In December 1790, a group of 36 settlers traveled up the Muskingum River to an area known as Big Bottom, near present day Stockport in Morgan County and about 40 miles north of Marietta. The name Big Bottom is taken from the wide, fertile flood plain along the Muskingum River. Hoping to lure adventurous homesteaders to their lands, the Ohio Company encouraged the creation of new settlements, sponsoring similar outposts at Belpre, Waterford, and Gallipolis. Putnam and the other leaders of the Ohio Company believed that they had fairly purchased their land from the local Native American tribes, however some of the tribal leaders thought differently. As the pioneers progressed further into the Ohio Territory, the Native Americans felt more and more threatened by the settlers’ move westward as increasing numbers of settlers began to arrive on the fringes of the lands between the United States and the Indian Territory.
Image from "Nights in a Block-House" by Henry Watson (1856).
The Big Bottom settlement consisted primarily of young, unmarried men, although there was at least one family with children there. While they had begun construction on a protective stockade, progress was slow and many of the seasoned soldiers living in Marietta were concerned at the settlement’s lack of fortification. As tensions between the Native Americans and settlers mounted, Colonel William Stacy, a Revolutionary War veteran, ice skated 30 miles up the Muskingum River from Marietta to Big Bottom to warn his sons John and Philip of a potential attack and advised them to add additional guards and fortifications.
On January 2nd, 1791, approximately two dozen Delaware and Wyandot Native Americans attacked the unfinished fort. Despite Colonel Stacy's advice, there were no sentries posted to guard the inhabitants. The settlers were caught completely off guard and 9 men, 1 woman, and 2 children were killed. Five others were taken prisoner, and one of them, 16 year old Philip Stacy, died of illness while in Indian custody. The massacre at Big Bottom triggered a wave of violence between the settlers and Native tribes that resulted in the Ohio Indian Wars which lasted until 1795 and caused dozens of fatalities for both sides.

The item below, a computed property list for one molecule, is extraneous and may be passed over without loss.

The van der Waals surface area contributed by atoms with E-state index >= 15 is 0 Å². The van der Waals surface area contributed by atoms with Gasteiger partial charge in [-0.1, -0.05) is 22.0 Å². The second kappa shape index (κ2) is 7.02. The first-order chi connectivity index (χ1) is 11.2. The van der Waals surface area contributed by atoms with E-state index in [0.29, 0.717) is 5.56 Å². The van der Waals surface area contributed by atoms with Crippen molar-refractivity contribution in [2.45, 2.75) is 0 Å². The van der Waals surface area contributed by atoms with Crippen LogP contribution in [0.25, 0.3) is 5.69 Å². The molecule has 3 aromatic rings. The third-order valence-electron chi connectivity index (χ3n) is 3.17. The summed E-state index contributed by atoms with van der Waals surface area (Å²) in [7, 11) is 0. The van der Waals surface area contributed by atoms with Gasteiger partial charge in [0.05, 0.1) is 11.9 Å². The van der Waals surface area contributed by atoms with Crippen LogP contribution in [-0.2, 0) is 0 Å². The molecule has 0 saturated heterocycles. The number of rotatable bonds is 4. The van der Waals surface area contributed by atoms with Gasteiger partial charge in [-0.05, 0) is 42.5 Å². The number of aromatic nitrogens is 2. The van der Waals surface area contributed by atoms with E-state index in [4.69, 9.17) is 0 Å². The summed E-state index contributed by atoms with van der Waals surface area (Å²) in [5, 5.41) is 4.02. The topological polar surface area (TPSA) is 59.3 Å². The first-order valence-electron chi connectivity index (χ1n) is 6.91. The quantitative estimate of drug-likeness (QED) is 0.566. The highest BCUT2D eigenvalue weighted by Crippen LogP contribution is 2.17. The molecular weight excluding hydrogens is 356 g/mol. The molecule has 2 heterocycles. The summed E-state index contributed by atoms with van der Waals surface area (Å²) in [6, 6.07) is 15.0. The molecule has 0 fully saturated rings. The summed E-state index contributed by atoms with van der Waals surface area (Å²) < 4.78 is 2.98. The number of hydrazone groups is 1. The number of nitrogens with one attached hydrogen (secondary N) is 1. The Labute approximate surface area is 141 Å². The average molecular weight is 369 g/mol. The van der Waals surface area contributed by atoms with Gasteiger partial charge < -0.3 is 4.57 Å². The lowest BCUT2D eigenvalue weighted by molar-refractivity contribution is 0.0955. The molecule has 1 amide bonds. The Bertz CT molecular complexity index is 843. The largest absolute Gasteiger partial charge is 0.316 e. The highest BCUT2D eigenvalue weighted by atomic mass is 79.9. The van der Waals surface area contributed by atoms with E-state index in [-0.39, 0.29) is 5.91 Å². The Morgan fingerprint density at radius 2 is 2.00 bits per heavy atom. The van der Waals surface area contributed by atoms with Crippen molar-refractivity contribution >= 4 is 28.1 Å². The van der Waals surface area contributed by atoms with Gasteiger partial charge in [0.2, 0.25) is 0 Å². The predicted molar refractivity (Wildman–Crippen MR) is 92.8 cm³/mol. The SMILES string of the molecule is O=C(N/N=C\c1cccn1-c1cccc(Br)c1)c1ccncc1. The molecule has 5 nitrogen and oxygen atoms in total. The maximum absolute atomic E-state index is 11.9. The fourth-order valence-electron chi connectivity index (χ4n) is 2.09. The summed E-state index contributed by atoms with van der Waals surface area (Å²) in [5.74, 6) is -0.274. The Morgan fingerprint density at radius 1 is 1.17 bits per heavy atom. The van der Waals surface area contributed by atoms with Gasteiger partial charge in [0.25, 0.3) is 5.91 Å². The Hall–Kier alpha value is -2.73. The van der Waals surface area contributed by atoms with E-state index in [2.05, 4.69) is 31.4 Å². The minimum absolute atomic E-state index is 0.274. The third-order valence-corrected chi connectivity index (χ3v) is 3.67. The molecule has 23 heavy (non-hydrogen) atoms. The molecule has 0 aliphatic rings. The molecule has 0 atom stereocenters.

Rufus Putnam Responds
News of the attack reached Marietta quickly. Asa and Eleazar Bullard lived near the stockade, and were able to escape and sound the alarm at a nearby settlement. Messengers were sent to Waterford and Marietta to enable the settlers to prepare for an attack. A group of men returned to Big Bottom to survey the scene and reported their findings back to the leaders in Marietta. After killing the settlers, the Natives had attempted to burn down the stockade (little more than a house) with the bodies inside, but it failed to completely destroy the building. All of the settlers throughout the territory hurried to the relative safely of the various forts and awaited further attacks.
By January 6th, Putnam was already reaching out to his old friend, President George Washington, for help. The Marietta College Library Special Collections has this letter, but it appears that he sent a different version. The National Archives has a transcript of a letter dated January 8th from Putnam to Washington that is included in a collection of Washington’s papers. It would seem that this version, and not the one dated January 6th, made its way to the president. Washington received the letter on the 24th of January and forwarded it to Congress three days later.
Using the transcriptions provided, compare the two versions of Putnam's letter. What are some similarities? How are the letters different? Why do you think he changed the second draft so radically? A graphic organizer with questions is also linked below.
A digital copy of the January 6th draft is also linked below. Students can discuss their impressions of the physical aspects of the letter as well.
For a more detailed account of the Big Bottom Massacre, see Samuel Hildreth's Pioneer History from 1848. Hildreth was able to interview some of the descendants of the early settlers for the book, and provides an accurate account of the events.
Pioneer History- Big Bottom Massacre
Original Rufus Putnam Letter Draft- January 6th, 1791 (part of Marietta College's Special Collections)
Rufus Putnam Letter- January 8th, 1791 (transcribed by the National Archives)
Below are some examples of informational texts that provide background information on Native American history and culture.
Newsela article: "North American Human Geography"
Newsela article: "Military Leaders- Tecumseh"
CommonLit article: "Northeast Natives"
Here is a free activity from Teachers Pay Teachers (account required).
Lewis and Clark Expedition Journal (Could be modified for the Ohio Pioneers). Suitable for 3rd-6th Grades.